In 2018, my then 52-year-old mother, who is Spanish-speaking, uninsured and undocumented, experienced a traumatic accident that resulted in the loss of her upper incisors. This led her to withdraw from society by concealing her smile, refusing to attend family gatherings and carrying swollen eyes from perpetual crying. As a 15-year-old, I found it devastating to see her suffer from shame, anxiety and depression that I could not alleviate. My family was struggling economically, but we eventually decided that investing in her prosthetic treatment was necessary to address her psychological and dental health.

This would be her first visit to the dentist in over 25 years.

Though the rest of her upper teeth were sound, the first dental clinic insisted on treatment for a full denture instead of a partial denture. Put simply, the dental provider would remove all of her upper teeth.

Beyond elevating her dental anxiety and fears, my mother’s full denture failed to stay in position, resulting in uneven chewing and speech difficulties – all side effects of a low-quality full denture. Despite her concerns, the clinic and provider dismissed her with only a recommendation to buy dental adhesive. This response lacked respect and sensitivity and unjustly shifted the burden onto my mother.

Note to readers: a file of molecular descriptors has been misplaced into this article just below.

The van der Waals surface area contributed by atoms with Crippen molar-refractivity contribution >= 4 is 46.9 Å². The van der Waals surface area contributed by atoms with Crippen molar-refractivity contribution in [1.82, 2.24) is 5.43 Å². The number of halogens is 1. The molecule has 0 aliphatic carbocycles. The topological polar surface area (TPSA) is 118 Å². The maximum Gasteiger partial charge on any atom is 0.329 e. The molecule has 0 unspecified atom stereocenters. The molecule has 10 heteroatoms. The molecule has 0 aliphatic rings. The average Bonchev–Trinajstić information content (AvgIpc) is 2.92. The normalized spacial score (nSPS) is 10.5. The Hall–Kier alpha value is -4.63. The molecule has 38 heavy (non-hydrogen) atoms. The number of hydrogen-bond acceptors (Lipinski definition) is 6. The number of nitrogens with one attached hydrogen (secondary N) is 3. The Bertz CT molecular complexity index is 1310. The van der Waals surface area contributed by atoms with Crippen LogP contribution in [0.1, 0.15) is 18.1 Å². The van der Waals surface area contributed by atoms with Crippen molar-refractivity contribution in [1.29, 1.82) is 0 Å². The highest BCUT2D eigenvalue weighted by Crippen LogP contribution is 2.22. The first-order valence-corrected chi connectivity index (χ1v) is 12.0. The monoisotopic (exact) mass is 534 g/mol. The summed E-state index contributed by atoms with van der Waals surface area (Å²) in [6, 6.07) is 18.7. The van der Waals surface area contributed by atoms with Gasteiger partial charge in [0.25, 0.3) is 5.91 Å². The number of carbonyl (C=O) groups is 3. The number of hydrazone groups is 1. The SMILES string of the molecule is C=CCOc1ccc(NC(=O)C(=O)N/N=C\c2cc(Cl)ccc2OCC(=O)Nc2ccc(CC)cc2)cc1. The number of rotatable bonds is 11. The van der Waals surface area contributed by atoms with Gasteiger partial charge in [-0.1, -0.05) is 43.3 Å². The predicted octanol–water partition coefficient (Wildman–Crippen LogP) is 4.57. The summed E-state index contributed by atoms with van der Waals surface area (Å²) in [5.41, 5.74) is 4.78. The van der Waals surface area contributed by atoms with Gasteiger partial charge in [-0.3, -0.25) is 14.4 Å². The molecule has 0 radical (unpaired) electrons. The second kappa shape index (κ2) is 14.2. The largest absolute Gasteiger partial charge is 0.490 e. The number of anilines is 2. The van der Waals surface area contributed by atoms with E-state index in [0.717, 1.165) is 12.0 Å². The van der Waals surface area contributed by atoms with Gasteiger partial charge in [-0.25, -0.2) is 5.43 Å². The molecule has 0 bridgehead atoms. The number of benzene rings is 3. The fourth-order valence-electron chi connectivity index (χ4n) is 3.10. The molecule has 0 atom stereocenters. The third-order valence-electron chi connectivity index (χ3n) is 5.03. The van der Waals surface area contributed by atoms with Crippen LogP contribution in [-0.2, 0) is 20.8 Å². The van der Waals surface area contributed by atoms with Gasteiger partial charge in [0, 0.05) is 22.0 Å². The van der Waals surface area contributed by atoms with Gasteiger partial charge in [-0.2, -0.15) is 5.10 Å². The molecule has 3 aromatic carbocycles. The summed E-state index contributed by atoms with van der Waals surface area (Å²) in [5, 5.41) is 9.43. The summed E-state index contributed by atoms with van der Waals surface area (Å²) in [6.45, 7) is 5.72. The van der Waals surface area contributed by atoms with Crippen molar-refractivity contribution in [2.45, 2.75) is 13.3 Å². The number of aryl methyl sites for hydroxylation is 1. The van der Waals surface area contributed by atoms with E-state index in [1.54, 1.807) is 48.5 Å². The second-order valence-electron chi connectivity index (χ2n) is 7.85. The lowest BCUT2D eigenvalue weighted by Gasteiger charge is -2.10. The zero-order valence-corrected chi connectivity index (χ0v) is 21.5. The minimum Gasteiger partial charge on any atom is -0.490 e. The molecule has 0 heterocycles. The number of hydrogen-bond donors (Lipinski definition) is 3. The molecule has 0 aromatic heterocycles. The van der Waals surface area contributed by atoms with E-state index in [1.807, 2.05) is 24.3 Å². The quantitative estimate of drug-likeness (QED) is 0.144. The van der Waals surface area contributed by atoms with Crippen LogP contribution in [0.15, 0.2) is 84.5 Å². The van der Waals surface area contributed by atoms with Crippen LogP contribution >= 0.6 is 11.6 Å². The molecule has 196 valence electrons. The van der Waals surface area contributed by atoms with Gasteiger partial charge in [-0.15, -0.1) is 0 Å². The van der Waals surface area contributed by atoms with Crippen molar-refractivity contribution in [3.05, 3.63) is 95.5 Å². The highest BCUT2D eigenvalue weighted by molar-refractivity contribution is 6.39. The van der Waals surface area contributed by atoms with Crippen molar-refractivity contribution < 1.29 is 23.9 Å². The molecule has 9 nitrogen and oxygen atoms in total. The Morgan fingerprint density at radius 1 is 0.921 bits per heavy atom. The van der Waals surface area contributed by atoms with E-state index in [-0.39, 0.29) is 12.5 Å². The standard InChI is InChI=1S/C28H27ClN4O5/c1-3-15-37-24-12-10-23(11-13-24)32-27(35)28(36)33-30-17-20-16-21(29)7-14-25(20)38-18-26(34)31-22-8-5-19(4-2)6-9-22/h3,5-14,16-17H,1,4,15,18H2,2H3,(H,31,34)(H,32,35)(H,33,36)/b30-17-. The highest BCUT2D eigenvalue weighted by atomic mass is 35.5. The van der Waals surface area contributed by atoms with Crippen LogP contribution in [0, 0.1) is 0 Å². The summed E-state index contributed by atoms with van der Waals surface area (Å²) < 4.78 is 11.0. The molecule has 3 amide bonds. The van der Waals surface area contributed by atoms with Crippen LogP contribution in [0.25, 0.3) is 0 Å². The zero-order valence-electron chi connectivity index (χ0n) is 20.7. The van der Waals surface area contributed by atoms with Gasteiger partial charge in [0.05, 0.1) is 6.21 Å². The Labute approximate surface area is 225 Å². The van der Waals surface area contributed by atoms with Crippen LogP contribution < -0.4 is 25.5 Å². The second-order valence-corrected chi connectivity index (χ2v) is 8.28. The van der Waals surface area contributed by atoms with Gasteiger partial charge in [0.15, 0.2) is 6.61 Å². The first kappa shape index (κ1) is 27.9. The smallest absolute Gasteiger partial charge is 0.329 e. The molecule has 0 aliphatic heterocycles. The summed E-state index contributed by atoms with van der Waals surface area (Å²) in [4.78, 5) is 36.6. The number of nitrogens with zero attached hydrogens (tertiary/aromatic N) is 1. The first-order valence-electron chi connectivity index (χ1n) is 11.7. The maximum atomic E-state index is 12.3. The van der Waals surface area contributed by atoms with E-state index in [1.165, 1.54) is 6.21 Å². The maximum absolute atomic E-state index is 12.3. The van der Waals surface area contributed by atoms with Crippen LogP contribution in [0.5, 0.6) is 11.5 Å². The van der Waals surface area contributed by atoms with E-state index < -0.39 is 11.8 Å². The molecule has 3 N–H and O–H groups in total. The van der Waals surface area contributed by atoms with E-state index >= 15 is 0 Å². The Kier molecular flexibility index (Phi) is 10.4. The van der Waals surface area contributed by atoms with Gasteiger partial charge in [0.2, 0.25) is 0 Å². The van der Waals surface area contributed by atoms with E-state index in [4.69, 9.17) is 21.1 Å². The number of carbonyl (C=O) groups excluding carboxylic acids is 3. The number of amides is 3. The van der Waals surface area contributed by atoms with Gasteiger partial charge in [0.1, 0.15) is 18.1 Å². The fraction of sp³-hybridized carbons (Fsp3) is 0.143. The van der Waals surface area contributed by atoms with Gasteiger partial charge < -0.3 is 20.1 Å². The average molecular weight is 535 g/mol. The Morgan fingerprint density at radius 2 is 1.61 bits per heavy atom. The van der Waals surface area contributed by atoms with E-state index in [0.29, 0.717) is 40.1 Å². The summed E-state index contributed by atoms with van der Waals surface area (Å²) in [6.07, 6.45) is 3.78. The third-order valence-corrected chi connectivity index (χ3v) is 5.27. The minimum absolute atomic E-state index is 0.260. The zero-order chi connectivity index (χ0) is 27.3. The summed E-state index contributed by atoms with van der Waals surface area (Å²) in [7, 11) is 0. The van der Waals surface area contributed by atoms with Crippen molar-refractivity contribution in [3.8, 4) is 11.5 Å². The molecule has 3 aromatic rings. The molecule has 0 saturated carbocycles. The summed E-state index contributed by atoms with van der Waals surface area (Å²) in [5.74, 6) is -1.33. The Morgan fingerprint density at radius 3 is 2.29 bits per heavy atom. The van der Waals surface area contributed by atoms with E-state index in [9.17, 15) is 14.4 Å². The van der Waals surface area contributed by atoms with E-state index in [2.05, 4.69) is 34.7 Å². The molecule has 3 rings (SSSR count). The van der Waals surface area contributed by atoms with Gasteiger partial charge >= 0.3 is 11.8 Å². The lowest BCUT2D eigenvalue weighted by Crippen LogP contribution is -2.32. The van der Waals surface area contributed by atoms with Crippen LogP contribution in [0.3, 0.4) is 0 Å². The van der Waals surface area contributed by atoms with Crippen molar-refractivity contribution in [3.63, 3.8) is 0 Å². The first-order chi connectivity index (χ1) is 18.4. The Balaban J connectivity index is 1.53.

Proper dental care is exemplified when the provider understands the novelty of dentures and is determined to accommodate patient needs.

Months later at another dental clinic, a Spanish-speaking dentist emphasized the importance of preserving natural teeth for daily dental function. Unfortunately, my mother’s uninsured, low-income and undocumented status meant that she was unable to seek alternative clinic options or treatment choices. Our profit-centric dental system forces the most vulnerable patients to sacrifice treatment quality for financial stability.

As I navigate UCLA, I recognize that my mother’s tooth loss experience is not unique and represents just one instance among millions.

Since its founding in spring quarter of last year, LPDS members have engaged in various forms of patient care, including providing services in bilingual clinical spaces, addressing the needs of patients with special requirements, and offering support to undocumented individuals who may face unique barriers to accessing dental care.